Thought Leadership

The Auditor’s Report Gets a Makeover

As published in MicroCap Review Magazine

The Auditor’s Report Gets a Makeover

By John Lucas, CPA

Virtually unchanged for nearly 70 years, the auditor’s report has just received a major makeover. Late last year, the SEC unanimously approved the Public Company Accounting Oversight Board’s new auditor’s reporting standard.      

The most significant change requires that auditors augment their traditional pass/fail opinion with a discussion of “critical audit matters” (CAMs).  The PCAOB says that the new format is a direct response to investors asking for an expansion of the auditor’s report “to include information about the difficult parts of the audit.”    

A CAM is defined as any matter that is required to be communicated to the audit committee that relates to accounts or disclosures that are material to the financial statements and involve especially challenging, subjective or complex auditor judgment.

Essentially, CAMs are the kind of things that keep auditors up at night.

Matters required to be communicated to the audit committee that may result in a CAM includes, among other things: significant risks identified by the auditor; matters regarding the company’s accounting policies, practices, and estimates; significant unusual transactions; certain matters regarding related parties; and other matters arising from the audit that are significant to the oversight of the company’s financial reporting process.

A CAM could also be the company’s evaluation of goodwill impairment if goodwill is material, as well as the evaluation of the company’s ability to continue as a going concern. Other factors in establishing a CAM could involve the difficulty of obtaining adequate audit evidence or matters that required outside consultation.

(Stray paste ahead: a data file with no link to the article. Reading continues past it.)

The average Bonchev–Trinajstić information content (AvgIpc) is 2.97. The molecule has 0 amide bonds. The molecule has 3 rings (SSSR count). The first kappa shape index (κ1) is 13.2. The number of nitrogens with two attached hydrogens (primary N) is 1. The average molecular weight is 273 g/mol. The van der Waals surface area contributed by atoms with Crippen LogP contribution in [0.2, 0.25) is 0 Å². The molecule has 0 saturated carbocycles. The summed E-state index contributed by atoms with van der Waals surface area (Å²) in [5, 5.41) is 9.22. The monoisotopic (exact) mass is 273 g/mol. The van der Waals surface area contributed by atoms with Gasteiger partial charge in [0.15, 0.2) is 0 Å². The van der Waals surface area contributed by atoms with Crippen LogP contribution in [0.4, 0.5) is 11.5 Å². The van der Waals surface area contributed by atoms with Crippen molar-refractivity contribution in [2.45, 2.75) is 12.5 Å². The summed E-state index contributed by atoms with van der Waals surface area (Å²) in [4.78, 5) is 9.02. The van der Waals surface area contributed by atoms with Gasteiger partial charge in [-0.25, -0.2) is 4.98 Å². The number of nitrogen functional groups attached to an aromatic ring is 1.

Looking at a simple financial statement, a CAM could include matters related to revenue recognition, management override of controls, receivables, inventories, intangibles, covenants, investment valuations, derivatives, fixed assets, lease accounting, pension accounting, expenses, reserves, and related parties, just to name a few. Indeed, it is a long list from which the PCAOB expects most audits to render at least one CAM.              

The change to audit reports has already occurred in many other areas of the world.  In its December 31, 2013 audit report on Rolls-Royce, auditors at KPMG identified 18 key matters. Many within the accounting community have pointed to that particular audit report as a good example of additional information that can be disseminated by an auditor.

Some observers however, including the United States Chamber of Commerce, have criticized   CAM disclosure requirements arguing that disclosure of such communications could increase the potential liability for issuers and auditors, in addition to disclosing sensitive company information to the public. The PCAOB has acknowledged the concern that it could provide the basis for legal claims, leading to increased litigation costs and audit fees. The PCAOB said it intends to monitor the results of implementation of the new standard, including consideration of any unintended consequences.

The new auditor’s report, which involves such things as auditor independence and auditor tenure, became effective for all audits for fiscal years ending on or after December 15, 2017. However, communication of CAMs will be phased in.

Accelerated filers will need to comply on audits relating to fiscal years ending on or after June 30, 2019. All other companies will need to comply on audits relating to fiscal years ending on or after December 15, 2020.

Though CAM requirements generally apply to all audit reports filed with the SEC, including by foreign private issuers, it will not apply to emerging growth companies, certain brokers and dealers, investment companies other than business development companies and benefit plans.

John Lucas is Director of Assurance & Audit Practice at Weinberg & Company, a multi-office, PCAOB and CPAB-Registered firm specializing in the audit, assurance and tax needs of micro and small cap companies. John has over 25 years of experience in public accounting with extensive experience in auditing SEC reporting companies in manufacturing and distribution, real estate, high technology, and other industries throughout the U.S., Europe and Asia, with a particular expertise in China. John also has experience in due diligence, valuation, expert witness and restructuring engagements.   Email John at or contact him at 310-601-2200.